Process-Oriented Guided Inquiry Learning (POGIL) is a technique used to teach in large lectures and tutorials. It invokes interaction, team building, learning and interest through highly structured group work. Currently, POGIL has only been implemented in traditional classroom settings where all participants are physically present. However, advances in online learning technologies have prompted increases in the popularity of flexible delivery and distance education courses. Therefore, teaching methodologies need to reflect the changing student demographic. This paper describes a preliminary approach for adapting POGIL techniques for use in tertiary courses delivered online. We discuss the current technologies that can be used for teaching online and contrast their suitability for POGIL. A teaching format is presented using Web 2.0 technologies (a wiki, blogs, and social networking) as a starting point for POGIL. We describe how an online third year Information Technology subject adopted these technologies for a condensed implementation of POGIL.
The use of telehealth to monitor patients from home is on the rise. Telehealth technology is evaluated in a clinical trial with measures of health outcomes and cost-effectiveness. However, what happens between a technology and the patients is not investigated during a clinical trial—the telehealth technology remains as a “black box.” Meanwhile, three decades of research in the discipline of human-computer interaction (HCI) presents design, implementation, and evaluation of technologies with a primary emphasis on users. HCI research has exposed the importance of user experience (UX) as an essential part of technology development and evaluation.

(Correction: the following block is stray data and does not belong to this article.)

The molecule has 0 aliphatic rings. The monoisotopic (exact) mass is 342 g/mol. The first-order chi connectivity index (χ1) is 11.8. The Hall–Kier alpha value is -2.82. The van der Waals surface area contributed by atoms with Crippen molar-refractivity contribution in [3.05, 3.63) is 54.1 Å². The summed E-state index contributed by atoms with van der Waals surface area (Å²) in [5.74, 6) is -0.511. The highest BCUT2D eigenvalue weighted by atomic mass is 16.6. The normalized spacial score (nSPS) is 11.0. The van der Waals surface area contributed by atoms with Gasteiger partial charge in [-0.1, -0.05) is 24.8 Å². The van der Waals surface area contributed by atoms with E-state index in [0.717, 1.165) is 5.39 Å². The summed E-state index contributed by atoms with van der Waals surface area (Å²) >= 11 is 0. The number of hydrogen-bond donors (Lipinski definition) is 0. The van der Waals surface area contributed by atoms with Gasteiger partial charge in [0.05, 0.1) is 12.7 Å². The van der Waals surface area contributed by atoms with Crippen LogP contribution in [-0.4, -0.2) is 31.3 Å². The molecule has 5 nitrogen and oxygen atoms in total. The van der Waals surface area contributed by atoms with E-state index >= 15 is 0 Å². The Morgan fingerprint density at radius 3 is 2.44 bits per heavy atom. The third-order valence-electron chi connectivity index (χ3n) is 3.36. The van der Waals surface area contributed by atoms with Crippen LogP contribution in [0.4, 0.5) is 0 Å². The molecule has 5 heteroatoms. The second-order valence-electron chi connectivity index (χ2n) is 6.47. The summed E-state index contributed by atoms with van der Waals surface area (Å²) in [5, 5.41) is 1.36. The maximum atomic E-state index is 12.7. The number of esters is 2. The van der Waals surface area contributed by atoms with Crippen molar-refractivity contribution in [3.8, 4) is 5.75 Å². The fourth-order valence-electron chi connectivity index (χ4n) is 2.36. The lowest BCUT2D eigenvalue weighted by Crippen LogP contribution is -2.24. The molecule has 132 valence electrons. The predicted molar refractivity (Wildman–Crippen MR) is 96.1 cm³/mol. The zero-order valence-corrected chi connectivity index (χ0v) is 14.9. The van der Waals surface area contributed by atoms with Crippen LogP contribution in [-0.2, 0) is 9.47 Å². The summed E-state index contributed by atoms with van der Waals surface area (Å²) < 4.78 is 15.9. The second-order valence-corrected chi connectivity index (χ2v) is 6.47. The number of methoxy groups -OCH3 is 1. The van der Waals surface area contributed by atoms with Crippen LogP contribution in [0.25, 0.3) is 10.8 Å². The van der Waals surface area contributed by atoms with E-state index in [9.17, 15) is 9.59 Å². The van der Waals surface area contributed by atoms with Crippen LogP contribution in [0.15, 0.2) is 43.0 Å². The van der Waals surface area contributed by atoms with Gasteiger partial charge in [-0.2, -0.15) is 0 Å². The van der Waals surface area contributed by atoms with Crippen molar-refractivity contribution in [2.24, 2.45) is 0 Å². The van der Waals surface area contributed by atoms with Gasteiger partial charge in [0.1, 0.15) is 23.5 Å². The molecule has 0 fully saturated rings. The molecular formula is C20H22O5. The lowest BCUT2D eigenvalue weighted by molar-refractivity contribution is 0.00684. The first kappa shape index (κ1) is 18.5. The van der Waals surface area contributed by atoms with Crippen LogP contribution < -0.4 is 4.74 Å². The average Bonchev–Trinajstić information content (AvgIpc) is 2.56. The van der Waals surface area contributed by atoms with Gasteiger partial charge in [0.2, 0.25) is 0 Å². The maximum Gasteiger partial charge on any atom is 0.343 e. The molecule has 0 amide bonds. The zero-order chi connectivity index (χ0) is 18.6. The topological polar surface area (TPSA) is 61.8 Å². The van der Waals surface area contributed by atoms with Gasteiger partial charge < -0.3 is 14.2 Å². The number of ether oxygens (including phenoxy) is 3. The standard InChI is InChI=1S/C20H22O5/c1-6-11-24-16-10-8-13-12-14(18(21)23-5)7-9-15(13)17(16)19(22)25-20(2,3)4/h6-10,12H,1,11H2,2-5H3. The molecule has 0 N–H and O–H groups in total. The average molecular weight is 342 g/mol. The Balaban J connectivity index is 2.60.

This research investigates the UX of patients with type 2 diabetes mellitus (T2D) with a telehealth in-home monitoring device to manage T2D from home. We investigate how the UX during a clinical trial can be researched and what a clinical trial can learn from HCI research.
We adopted an ethnographic philosophy and conducted a contextual inquiry due to time limitations followed by semistructured interviews of 9 T2D patients. We defined the method as Clinical User-experience Evaluation (CUE). The patients were enrolled in a telehealth clinical trial of T2D; however, this research was an independent study conducted by information technologists and health researchers for a user-centered evaluation of telehealth.
Key analytical findings were that patients valued the benefits of in-home monitoring, but the current device did not possess all functionalities that patients wanted. The results include patients’ experiences and emotions while using the device, patients’ perceived benefits of the device, and how patients domesticated the device. Further analysis showed the influence of the device on patients’ awareness, family involvement, and design implications for telehealth for T2D.
HCI could complement telehealth clinical trials and uncover knowledge about T2D patients’ UX and future design implications. Through HCI we can look into the “black box” phenomenon of clinical trials and create patient-centered telehealth solutions.
The SEMAT project is a multi-institution/multidiscipline program developing advanced wireless sensor networks to collect, store, process and interpret data in coastal systems. The marine environment, specifically coral reefs within the Great Barrier Reef, is one of the initial deployments for a prototype SEMAT network. Wireless sensor networks are being deployed to extract environmental data for research into environmental issues such as climate change, water quality and ecosystem health. Remote monitoring networks in remote marine locations are logistically challenging. However, the interpretation of the complex multidimensional data generated is a problem of at least equal complexity. Application of the semantic tools and methods developed in the Semantic Reef project are being mapped onto the SEMAT use-cases with the goal to develop a data model capable of complex inference, as well as conventional data storage and analysis.